Testing the Target Congruence Approach: Do Vulnerability, Gratifiability, and Antagonism Explain Cyberstalking Victimization Among Young Adults?

Erica R. Fissel, Bonnie S. Fisher, Pamela Wilcox

Research output: Contribution to journalArticlepeer-review

1 Scopus citations


To extend theoretical understanding of cyberspace victimization beyond lifestyle-routine activity theory, we tested the target congruence approach as a plausible explanation for cyberstalking victimization. Of secondary interest, we assessed whether the relationship between target congruence and cyberstalking victimization differs by pursued–pursuer relationship. Survey data from a sample of 1,500 young adults (18–25 years old) revealed 32% had experienced cyberstalking victimization within the previous year. Logistic regression results moderately support the target congruence approach. Measures capturing target vulnerability (e.g., age, disability), target gratifiability (e.g., gender identity, types of photos posted), and target antagonism (e.g., relationship status, cyberstalking perpetration) significantly predicted cyberstalking victimization. Moreover, it appears that the target congruence elements better explain cyberstalking victimization conducted by someone known to the target (compared with a stranger). Implications for the applicability of the target congruence approach are discussed, along with suggestions for future research.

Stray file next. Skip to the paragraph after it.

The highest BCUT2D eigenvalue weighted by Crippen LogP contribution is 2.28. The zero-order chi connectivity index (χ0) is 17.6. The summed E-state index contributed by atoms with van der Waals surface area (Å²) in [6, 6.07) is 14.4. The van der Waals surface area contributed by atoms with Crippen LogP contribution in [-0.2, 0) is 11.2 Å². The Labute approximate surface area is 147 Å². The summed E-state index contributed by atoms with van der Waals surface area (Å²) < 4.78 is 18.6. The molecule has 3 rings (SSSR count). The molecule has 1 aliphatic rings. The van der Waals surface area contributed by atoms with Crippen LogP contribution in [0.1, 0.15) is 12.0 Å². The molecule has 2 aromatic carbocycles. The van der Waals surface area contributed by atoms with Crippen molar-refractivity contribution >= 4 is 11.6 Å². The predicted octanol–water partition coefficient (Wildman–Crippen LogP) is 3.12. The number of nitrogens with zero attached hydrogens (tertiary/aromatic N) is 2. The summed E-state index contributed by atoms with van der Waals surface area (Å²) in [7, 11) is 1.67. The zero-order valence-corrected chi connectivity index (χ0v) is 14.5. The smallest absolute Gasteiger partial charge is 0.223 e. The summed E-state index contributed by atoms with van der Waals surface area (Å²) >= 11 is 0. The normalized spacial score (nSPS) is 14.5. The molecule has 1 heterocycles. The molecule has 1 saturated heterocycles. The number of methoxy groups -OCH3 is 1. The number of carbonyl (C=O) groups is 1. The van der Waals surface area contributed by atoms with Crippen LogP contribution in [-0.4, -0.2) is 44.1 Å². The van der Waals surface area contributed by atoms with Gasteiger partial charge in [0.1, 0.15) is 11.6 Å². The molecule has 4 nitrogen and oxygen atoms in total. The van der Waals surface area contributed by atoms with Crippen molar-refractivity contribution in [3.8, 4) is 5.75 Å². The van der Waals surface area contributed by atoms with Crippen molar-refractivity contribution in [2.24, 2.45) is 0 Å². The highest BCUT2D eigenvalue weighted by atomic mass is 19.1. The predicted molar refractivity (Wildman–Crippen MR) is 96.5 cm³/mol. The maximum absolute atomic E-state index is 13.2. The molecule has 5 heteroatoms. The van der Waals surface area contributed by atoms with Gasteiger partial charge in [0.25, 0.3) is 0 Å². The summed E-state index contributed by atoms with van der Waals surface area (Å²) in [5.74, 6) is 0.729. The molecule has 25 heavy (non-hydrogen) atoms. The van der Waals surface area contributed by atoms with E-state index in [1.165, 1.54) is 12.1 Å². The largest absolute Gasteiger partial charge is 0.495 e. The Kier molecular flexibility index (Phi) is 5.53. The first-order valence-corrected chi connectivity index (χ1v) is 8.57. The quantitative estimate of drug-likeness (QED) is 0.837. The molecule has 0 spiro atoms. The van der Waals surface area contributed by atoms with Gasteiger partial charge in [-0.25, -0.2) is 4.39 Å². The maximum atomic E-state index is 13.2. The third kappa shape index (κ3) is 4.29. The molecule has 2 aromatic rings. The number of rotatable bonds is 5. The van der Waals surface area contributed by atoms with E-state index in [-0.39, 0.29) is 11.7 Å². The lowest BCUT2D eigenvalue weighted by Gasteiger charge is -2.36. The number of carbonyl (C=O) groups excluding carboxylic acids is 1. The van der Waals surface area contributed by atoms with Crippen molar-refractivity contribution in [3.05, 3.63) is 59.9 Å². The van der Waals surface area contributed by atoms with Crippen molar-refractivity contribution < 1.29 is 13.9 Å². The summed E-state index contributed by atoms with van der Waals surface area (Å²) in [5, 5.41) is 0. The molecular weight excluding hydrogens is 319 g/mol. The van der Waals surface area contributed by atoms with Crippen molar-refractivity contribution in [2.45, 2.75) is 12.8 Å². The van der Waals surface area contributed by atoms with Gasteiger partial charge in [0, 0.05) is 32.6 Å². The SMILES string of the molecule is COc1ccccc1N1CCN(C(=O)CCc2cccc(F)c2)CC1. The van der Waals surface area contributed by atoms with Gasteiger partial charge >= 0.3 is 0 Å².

Original languageEnglish (US)
Pages (from-to)1380-1404
Number of pages25
JournalCriminal Justice and Behavior
Issue number9
StatePublished - Sep 2023

All Science Journal Classification (ASJC) codes

  • Pathology and Forensic Medicine
  • General Psychology
  • Law

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